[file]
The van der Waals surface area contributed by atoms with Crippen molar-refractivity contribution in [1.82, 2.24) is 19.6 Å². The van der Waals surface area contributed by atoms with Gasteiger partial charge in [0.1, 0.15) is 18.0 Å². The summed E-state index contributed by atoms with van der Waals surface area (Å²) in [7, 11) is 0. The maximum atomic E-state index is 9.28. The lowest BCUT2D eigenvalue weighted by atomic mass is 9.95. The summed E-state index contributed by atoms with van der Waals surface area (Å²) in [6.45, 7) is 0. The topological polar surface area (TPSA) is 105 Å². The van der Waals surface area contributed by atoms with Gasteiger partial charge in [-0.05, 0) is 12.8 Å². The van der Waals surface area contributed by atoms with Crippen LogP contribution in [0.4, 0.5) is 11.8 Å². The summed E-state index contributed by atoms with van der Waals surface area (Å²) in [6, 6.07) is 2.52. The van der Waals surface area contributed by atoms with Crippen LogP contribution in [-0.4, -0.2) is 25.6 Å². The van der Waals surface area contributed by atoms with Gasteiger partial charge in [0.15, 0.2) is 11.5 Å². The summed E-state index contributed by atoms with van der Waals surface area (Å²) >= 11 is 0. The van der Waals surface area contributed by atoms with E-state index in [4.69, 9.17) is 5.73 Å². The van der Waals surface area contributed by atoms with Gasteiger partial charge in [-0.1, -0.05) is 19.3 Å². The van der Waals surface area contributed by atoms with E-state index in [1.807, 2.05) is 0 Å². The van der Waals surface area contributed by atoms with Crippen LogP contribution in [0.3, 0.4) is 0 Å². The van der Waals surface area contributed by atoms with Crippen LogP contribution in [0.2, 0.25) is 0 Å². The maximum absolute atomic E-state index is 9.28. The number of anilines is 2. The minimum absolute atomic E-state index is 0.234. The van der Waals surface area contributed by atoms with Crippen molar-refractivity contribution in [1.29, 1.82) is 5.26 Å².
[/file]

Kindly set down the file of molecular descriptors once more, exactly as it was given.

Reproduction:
The van der Waals surface area contributed by atoms with Crippen molar-refractivity contribution in [1.82, 2.24) is 19.6 Å². The van der Waals surface area contributed by atoms with Gasteiger partial charge in [0.1, 0.15) is 18.0 Å². The summed E-state index contributed by atoms with van der Waals surface area (Å²) in [7, 11) is 0. The maximum atomic E-state index is 9.28. The lowest BCUT2D eigenvalue weighted by atomic mass is 9.95. The summed E-state index contributed by atoms with van der Waals surface area (Å²) in [6.45, 7) is 0. The topological polar surface area (TPSA) is 105 Å². The van der Waals surface area contributed by atoms with Gasteiger partial charge in [-0.05, 0) is 12.8 Å². The van der Waals surface area contributed by atoms with Crippen LogP contribution in [0.4, 0.5) is 11.8 Å². The summed E-state index contributed by atoms with van der Waals surface area (Å²) in [6, 6.07) is 2.52. The van der Waals surface area contributed by atoms with Crippen LogP contribution in [-0.4, -0.2) is 25.6 Å². The van der Waals surface area contributed by atoms with Gasteiger partial charge in [0.15, 0.2) is 11.5 Å². The summed E-state index contributed by atoms with van der Waals surface area (Å²) >= 11 is 0. The van der Waals surface area contributed by atoms with E-state index in [4.69, 9.17) is 5.73 Å². The van der Waals surface area contributed by atoms with Gasteiger partial charge in [-0.1, -0.05) is 19.3 Å². The van der Waals surface area contributed by atoms with E-state index in [1.807, 2.05) is 0 Å². The van der Waals surface area contributed by atoms with Crippen LogP contribution in [0.3, 0.4) is 0 Å². The van der Waals surface area contributed by atoms with Crippen LogP contribution in [0.2, 0.25) is 0 Å². The maximum absolute atomic E-state index is 9.28. The number of anilines is 2. The minimum absolute atomic E-state index is 0.234. The van der Waals surface area contributed by atoms with Crippen molar-refractivity contribution in [1.29, 1.82) is 5.26 Å².